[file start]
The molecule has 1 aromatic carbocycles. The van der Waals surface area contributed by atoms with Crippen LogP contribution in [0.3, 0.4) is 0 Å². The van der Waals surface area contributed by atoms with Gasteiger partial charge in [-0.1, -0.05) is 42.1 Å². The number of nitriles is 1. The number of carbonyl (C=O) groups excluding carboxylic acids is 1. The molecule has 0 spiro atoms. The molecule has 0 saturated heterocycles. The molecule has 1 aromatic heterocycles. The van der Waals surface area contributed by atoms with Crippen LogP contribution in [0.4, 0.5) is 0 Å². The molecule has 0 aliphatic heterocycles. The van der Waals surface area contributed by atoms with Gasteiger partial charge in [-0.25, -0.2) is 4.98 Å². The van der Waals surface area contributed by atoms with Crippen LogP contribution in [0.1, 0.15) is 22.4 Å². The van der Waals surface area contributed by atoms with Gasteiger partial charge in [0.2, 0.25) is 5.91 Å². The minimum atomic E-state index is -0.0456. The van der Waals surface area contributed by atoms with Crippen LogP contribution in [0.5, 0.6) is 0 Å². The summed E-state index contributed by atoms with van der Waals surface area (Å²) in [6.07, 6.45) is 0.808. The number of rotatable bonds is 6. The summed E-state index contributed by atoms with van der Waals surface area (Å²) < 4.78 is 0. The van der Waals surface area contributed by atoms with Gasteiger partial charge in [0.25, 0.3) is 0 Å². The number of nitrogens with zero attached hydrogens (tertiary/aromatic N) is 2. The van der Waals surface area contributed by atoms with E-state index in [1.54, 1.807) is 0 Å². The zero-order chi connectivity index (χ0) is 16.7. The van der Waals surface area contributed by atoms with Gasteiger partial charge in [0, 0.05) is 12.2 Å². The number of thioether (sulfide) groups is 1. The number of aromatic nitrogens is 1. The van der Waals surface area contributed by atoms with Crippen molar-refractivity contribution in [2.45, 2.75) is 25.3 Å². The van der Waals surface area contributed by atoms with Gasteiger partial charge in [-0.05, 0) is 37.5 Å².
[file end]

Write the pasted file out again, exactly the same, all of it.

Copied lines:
The molecule has 1 aromatic carbocycles. The van der Waals surface area contributed by atoms with Crippen LogP contribution in [0.3, 0.4) is 0 Å². The van der Waals surface area contributed by atoms with Gasteiger partial charge in [-0.1, -0.05) is 42.1 Å². The number of nitriles is 1. The number of carbonyl (C=O) groups excluding carboxylic acids is 1. The molecule has 0 spiro atoms. The molecule has 0 saturated heterocycles. The molecule has 1 aromatic heterocycles. The van der Waals surface area contributed by atoms with Crippen LogP contribution in [0.4, 0.5) is 0 Å². The molecule has 0 aliphatic heterocycles. The van der Waals surface area contributed by atoms with Gasteiger partial charge in [-0.25, -0.2) is 4.98 Å². The van der Waals surface area contributed by atoms with Crippen LogP contribution in [0.1, 0.15) is 22.4 Å². The van der Waals surface area contributed by atoms with Gasteiger partial charge in [0.2, 0.25) is 5.91 Å². The minimum atomic E-state index is -0.0456. The van der Waals surface area contributed by atoms with Crippen LogP contribution in [0.5, 0.6) is 0 Å². The summed E-state index contributed by atoms with van der Waals surface area (Å²) in [6.07, 6.45) is 0.808. The number of rotatable bonds is 6. The summed E-state index contributed by atoms with van der Waals surface area (Å²) < 4.78 is 0. The van der Waals surface area contributed by atoms with Gasteiger partial charge in [0.25, 0.3) is 0 Å². The number of nitrogens with zero attached hydrogens (tertiary/aromatic N) is 2. The van der Waals surface area contributed by atoms with E-state index in [1.54, 1.807) is 0 Å². The zero-order chi connectivity index (χ0) is 16.7. The van der Waals surface area contributed by atoms with Gasteiger partial charge in [0, 0.05) is 12.2 Å². The number of thioether (sulfide) groups is 1. The number of aromatic nitrogens is 1. The van der Waals surface area contributed by atoms with Crippen molar-refractivity contribution in [2.45, 2.75) is 25.3 Å². The van der Waals surface area contributed by atoms with Gasteiger partial charge in [-0.05, 0) is 37.5 Å².